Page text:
Chinese Military Progress

Maxwell Kuhns, Lynx Fellow

Ed. Note: As China and the US continue to compete economically, a note on Chinese military technology helps discern the hard power and deterrent conditions that frame the ongoing talks.

The People’s Liberation Army (PLA) has been in existence for barely a century; created in 1927, advancements within the last decade have occurred at an intensifying pace.[1]This pace could be attributed to the PLA observing how the U.S fared in the Persian Gulf War; more specifically “the lethality of information enabled weapons and forces, in particular mobility and precision-strike capabilities”.[2]Alteration of the pre-1990 military doctrine led to a doctrine focused on a war in local areas with high technology conditions being the prevalent variable.[3]

Analysis of the Chinese budget offers several indications of Chinese dedication to funding military expense in greater fashion. Despite a slowing in China’s double-digit economic growth, funding has still been emphasized for consecutive modernization plans.[4]Research from the Stockholm International Peace Research Institute (SIPRI) indicates that defense spending has increased fivefold over the last decade.[5]SIPRI’s database indicates that China spends more than Japan, South Korea, the Philippines, and Vietnam combined, with China’s spending globally only second to the United States.[6]

Leaders within China generally characterize long-term modernization as essential to its status as a great power. As a great power it’s likely that China prioritizes its ability to defend itself within the region (area access and denial), a large portion of its modernization is focused on precision striking capabilities concentrating on airbases and the subsequent airpower directed from them. Emphasis on weapons able to fully shut down assets flown from these airbases can be traced to development of submunitions centered on damaging runways.[7]Additionally, analysis by Project 2049 indicates that China has the world’s first conventionally armed ballistic missile warhead aimed at conducting strikes on airbase runways.[8]

In addition to these specific munitions utilized for runways, China is also developing more assets to threaten ballistic missile defenses within the region. During 2015, Chinese military officials declared that they would be developing a new long range bomber that could launch air launched land-attack cruise missiles (LACM).[9]In order to project additional power China is also designing and producing its own indigenous air craft carrier that will provide its own air defense umbrella.[10]Since, at least 1990 the PLA has prioritized anti-satellite (ASAT) capabilities, enabling forces to challenge U.S space dominance over the Pacific region.[11]

China’s ASAT capabilities pose a direct threat to US IMINT, electro-optical (EO), synthetic aperture radar (SAR), and ELINT satellites that are in low-earth orbit (LEO).[12]Damaging these assets would degrade U.S precision strike capabilities and intelligence for information guided systems. China is also likely developing intermediate-range and intercontinental ballistic missiles (IRBM/ICBM) to deploy ASAT capabilities to target satellites in GEO orbit as well.[13]Cyber weapons are likely been fielded in conjunction with these ASAT weapons to possibly interrupt satellite usage.[14]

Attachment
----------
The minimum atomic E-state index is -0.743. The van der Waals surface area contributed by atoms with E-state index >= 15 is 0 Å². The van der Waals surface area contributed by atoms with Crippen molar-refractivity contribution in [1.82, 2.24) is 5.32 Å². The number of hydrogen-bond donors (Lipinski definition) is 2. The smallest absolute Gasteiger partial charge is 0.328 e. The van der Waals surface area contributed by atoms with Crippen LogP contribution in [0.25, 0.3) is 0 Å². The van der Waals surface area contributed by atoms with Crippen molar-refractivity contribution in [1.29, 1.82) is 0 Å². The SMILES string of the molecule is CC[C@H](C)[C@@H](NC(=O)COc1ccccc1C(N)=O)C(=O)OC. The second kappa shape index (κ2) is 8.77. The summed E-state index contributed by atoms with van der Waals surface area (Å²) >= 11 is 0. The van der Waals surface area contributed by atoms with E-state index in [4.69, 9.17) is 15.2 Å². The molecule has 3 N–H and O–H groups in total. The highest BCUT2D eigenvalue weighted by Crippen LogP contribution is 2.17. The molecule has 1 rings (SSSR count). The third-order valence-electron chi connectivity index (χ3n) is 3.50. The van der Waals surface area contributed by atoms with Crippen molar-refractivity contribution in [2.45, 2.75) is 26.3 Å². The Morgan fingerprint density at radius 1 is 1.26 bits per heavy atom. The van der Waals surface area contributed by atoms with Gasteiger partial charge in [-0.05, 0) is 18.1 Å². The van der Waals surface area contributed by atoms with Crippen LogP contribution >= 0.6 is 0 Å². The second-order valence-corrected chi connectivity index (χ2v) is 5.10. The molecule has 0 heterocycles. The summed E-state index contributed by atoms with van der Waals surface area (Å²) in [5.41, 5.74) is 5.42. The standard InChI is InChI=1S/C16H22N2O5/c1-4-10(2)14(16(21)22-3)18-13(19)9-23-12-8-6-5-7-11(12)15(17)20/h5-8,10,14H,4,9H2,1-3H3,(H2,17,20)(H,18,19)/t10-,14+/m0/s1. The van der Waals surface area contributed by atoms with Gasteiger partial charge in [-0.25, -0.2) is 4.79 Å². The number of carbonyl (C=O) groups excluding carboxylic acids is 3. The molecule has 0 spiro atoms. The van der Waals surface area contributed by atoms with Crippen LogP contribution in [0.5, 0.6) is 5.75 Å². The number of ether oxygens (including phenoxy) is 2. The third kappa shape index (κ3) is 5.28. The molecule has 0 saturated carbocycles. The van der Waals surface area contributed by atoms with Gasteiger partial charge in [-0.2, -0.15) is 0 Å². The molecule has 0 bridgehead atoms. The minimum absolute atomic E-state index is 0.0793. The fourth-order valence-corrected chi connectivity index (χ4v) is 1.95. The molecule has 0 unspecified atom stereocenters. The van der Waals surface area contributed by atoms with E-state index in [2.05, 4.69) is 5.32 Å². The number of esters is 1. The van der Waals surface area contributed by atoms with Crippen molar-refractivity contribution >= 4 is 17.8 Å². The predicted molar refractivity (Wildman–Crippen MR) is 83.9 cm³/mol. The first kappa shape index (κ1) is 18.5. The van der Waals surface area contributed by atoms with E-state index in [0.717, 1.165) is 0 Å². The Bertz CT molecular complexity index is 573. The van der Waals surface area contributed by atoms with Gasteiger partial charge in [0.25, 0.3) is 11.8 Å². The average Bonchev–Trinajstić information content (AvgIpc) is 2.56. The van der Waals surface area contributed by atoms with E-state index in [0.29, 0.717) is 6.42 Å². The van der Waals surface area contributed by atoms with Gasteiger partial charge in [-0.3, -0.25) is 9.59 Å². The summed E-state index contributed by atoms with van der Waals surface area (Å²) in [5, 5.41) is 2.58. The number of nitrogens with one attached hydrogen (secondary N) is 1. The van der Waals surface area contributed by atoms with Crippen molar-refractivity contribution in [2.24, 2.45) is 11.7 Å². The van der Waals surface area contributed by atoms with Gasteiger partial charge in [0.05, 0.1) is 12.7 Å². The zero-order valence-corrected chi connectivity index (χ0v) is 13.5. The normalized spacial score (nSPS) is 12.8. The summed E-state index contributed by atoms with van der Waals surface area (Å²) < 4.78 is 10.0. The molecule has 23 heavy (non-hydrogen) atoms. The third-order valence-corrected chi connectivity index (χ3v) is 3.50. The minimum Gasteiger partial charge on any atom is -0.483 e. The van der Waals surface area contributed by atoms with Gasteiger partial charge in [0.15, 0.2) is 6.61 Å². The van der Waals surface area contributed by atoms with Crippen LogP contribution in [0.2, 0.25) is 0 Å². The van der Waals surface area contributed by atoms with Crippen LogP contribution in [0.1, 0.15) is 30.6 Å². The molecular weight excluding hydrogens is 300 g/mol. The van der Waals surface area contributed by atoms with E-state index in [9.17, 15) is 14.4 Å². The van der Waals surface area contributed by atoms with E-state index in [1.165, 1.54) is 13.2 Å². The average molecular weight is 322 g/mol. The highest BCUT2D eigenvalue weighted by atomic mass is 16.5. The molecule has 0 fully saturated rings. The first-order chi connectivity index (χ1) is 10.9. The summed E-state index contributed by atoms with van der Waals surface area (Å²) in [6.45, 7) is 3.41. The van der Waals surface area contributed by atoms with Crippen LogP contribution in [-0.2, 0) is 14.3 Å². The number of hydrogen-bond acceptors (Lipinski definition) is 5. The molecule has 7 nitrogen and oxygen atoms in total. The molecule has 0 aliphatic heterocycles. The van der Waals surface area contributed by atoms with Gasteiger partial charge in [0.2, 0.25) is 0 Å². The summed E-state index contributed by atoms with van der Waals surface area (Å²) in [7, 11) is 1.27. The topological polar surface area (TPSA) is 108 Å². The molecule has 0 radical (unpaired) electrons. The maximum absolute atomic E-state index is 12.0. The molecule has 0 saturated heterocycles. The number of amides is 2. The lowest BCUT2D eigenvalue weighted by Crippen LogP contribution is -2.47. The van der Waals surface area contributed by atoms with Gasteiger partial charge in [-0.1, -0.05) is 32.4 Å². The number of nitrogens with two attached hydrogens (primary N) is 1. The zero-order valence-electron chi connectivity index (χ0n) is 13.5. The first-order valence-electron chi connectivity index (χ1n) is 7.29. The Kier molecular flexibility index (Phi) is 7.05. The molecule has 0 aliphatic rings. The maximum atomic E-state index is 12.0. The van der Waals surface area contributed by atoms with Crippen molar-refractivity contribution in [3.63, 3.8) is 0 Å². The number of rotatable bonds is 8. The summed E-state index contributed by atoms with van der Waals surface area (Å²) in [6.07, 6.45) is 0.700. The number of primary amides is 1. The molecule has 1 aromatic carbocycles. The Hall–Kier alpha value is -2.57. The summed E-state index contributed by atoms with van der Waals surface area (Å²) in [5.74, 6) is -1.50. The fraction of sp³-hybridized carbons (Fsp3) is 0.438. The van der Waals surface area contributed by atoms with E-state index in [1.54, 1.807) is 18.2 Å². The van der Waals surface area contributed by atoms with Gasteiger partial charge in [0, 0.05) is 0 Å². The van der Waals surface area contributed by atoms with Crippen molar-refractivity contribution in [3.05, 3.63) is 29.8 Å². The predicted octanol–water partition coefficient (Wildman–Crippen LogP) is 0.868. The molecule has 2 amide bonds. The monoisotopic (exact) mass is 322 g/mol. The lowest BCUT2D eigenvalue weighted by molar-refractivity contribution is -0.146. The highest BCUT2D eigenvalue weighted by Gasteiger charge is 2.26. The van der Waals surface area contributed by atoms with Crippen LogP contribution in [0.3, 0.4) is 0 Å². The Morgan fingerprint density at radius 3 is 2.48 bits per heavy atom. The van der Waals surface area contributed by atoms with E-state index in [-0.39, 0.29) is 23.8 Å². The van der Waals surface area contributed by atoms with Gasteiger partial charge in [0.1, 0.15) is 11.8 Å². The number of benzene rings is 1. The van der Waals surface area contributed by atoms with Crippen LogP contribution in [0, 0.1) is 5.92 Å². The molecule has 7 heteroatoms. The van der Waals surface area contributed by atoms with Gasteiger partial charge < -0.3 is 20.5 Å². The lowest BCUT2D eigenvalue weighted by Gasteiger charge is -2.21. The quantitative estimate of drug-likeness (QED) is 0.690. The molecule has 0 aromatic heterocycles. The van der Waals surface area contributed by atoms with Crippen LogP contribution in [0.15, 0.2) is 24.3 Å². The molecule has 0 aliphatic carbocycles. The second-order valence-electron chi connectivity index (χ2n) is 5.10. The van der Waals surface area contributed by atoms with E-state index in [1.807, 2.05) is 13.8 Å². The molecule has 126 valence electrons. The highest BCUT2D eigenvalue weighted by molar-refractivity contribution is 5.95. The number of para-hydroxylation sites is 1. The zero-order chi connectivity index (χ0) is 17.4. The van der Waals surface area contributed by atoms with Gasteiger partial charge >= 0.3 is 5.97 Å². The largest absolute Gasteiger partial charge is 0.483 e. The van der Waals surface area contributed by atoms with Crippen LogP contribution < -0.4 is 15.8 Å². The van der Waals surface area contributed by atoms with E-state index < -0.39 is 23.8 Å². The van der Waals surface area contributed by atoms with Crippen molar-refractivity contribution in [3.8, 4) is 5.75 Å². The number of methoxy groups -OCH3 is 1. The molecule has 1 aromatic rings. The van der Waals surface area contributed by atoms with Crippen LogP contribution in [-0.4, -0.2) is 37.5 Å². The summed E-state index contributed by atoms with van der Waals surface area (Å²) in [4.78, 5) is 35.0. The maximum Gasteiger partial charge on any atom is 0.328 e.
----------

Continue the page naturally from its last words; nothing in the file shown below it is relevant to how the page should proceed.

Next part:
Lastly, China is developing counter-measures for U.S deployed ballistic missile defense systems within the Pacific region. These measures include maneuverable reentry vehicles (MARV’s), MIRV’s, decoys, chaff, jamming, thermal shielding, and hypersonic glide vehicles.[15]Technologies such as these counter measures could be utilized with new missile systems being developed such as the DF-31AG, and DF-41 ICBM.[16]

Arms Control Association. 2018. Pentagon Sees Chinese Missile Advances.October 01. Accessed February 10, 2019. https://www.armscontrol.org/act/2018-10/news-briefs/pentagon-sees-chinese-missile-advances.

Center for Strategic and International Studies. 2018.China Power.October 09. Accessed February 10, 2019. https://chinapower.csis.org/military-spending/.

Defense Intelligence Agency. 2019. DIA Chinese Military Power Report.Military Report, Defense Intelligence Agency.

Easton, Ian. 2009. “The Great Game in Space.” Project 2049.June 24. Accessed February 10, 2019. https://project2049.net/2009/06/24/the-great-game-in-space-chinas-evolving-asat-weapons-programs-and-their-implications-for-future-u-s-strategy/.

Mastro, Oriana, and Ian Easton. 2017. “Risk and Resiliency: China’s Emerging Air Base Strike Threat.” Project 2049.November 08. Accessed February 10, 2019. https://project2049.net/2017/11/08/risk-and-resiliency-chinas-emerging-air-base-strike-threat/.


[1](Defense Intelligence Agency 2019)

[2]Ibid

[3]Ibid

[4]Ibid

[5](Center for Strategic and International Studies 2018)

[6]Ibid

[7](Mastro and Easton 2017)

[8]Ibid

[9](Defense Intelligence Agency 2019)

[10]Ibid

[11](Easton 2009)

[12]Ibid

[13] (Easton 2009)

[14]Ibid

[15](Defense Intelligence Agency 2019)

[16](Arms Control Association 2018)